French Baroque                                                                                                       62
Rococo                                                                                                                    64
Week 5
The Nineteenth Century: Birth of the "ISMS"                                                          66
Neoclassicism: Roman Fever68French Neoclassicism                                                             69
American Neoclassicism                                                                                          72
Goya: Man without An "ISM"                                                                                 74

Week 6
Romanticism: The Power of Passion                                                                        76
French Romanticism76English Romanticism                                                                           79
American Romanticism and Genre Painting                                                                             81
Realism                                                                                                                    83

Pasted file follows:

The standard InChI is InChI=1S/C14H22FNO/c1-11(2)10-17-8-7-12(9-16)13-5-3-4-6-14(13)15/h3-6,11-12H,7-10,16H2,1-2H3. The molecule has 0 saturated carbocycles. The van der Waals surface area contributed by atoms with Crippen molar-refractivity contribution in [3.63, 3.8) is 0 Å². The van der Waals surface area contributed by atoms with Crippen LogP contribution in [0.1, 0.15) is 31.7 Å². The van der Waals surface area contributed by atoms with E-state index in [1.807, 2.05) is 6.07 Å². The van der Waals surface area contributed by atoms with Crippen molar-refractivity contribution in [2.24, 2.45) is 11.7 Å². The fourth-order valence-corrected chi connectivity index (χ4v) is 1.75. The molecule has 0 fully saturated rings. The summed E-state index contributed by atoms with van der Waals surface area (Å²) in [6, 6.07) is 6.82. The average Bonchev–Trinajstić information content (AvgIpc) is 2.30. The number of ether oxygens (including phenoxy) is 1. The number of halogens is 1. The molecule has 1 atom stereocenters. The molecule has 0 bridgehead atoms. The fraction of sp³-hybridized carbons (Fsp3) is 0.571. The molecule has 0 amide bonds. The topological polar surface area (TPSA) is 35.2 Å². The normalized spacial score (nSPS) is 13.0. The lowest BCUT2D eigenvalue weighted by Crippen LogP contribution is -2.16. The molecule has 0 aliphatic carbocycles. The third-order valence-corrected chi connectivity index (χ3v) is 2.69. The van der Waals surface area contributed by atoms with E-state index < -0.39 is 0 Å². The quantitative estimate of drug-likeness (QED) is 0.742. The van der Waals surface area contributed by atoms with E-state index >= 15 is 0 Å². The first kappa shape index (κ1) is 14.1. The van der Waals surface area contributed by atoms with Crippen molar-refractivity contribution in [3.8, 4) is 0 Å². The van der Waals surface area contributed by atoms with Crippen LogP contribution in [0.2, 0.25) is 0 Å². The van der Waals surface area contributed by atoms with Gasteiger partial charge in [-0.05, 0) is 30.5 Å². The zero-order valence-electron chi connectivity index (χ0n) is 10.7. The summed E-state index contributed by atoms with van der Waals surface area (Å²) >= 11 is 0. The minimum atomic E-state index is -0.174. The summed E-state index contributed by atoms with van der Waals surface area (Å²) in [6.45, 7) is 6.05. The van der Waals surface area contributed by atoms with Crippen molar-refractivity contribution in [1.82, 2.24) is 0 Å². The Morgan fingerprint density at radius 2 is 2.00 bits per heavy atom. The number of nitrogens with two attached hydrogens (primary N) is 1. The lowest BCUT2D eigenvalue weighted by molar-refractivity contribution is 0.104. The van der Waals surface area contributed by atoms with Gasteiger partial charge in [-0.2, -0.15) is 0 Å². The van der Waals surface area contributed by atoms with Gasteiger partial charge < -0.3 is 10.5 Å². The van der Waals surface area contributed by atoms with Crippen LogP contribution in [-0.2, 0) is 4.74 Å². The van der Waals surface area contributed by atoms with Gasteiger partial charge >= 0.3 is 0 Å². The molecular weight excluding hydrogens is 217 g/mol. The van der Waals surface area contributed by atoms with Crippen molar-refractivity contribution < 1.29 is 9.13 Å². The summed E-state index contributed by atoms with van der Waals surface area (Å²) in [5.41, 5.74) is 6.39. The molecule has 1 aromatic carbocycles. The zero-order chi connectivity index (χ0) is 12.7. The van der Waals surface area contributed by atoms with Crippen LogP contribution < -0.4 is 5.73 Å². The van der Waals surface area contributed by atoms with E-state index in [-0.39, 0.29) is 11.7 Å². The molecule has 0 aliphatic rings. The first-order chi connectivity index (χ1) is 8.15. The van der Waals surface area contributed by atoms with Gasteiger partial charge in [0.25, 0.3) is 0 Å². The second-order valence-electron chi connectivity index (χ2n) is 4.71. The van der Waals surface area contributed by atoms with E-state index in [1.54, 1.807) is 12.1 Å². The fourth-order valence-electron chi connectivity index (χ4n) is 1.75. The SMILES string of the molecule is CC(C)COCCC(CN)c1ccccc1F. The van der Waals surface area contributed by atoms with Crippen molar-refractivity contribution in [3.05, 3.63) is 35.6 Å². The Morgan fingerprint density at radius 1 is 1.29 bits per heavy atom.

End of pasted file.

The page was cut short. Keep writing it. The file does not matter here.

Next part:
French Realism                                                                                                        84
American Realism                                                                                                    85        
Week 7
Studio Class and Mid Term Exam
Week 8
Mid Term Critique

Week 9
Birth of Photography                                                                                                               92
Impressionism: Let There Be Color and Light                                                         96
Rodin: First Modern Sculptor                                                                                  110
Post-Impressionism                                                                                                 112
Early Expressionism                                                                                                               123
Symbolism                                                                                                              124

Week 10
The Twentieth Century: Modern Art                                                                        128
Fauvism: Exploding Color                                                                                       130
Twentieth-Century Sculpture: A New Look                                                                             133
Twin Titans of the Twentieth Century: Matisse and Picasso                                    134
Cubism                                                                                                                    138
Modernism Outside of France                                                                                 139